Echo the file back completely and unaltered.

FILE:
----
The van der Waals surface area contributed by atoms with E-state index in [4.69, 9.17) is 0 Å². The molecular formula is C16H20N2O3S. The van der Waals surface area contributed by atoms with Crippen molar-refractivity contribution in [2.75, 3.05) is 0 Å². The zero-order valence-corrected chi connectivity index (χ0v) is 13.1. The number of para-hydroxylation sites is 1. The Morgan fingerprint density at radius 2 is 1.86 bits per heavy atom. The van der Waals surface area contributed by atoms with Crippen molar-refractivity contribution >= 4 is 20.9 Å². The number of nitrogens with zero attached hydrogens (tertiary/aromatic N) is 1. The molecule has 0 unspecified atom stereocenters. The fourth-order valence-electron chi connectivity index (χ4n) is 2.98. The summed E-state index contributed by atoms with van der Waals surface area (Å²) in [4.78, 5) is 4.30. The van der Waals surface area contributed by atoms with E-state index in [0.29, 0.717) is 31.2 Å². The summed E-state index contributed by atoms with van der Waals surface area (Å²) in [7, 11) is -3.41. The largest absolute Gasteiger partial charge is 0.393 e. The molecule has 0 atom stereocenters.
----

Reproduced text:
The van der Waals surface area contributed by atoms with E-state index in [4.69, 9.17) is 0 Å². The molecular formula is C16H20N2O3S. The van der Waals surface area contributed by atoms with Crippen molar-refractivity contribution in [2.75, 3.05) is 0 Å². The zero-order valence-corrected chi connectivity index (χ0v) is 13.1. The number of para-hydroxylation sites is 1. The Morgan fingerprint density at radius 2 is 1.86 bits per heavy atom. The van der Waals surface area contributed by atoms with Crippen molar-refractivity contribution >= 4 is 20.9 Å². The number of nitrogens with zero attached hydrogens (tertiary/aromatic N) is 1. The molecule has 0 unspecified atom stereocenters. The fourth-order valence-electron chi connectivity index (χ4n) is 2.98. The summed E-state index contributed by atoms with van der Waals surface area (Å²) in [4.78, 5) is 4.30. The van der Waals surface area contributed by atoms with E-state index in [0.29, 0.717) is 31.2 Å². The summed E-state index contributed by atoms with van der Waals surface area (Å²) in [7, 11) is -3.41. The largest absolute Gasteiger partial charge is 0.393 e. The molecule has 0 atom stereocenters.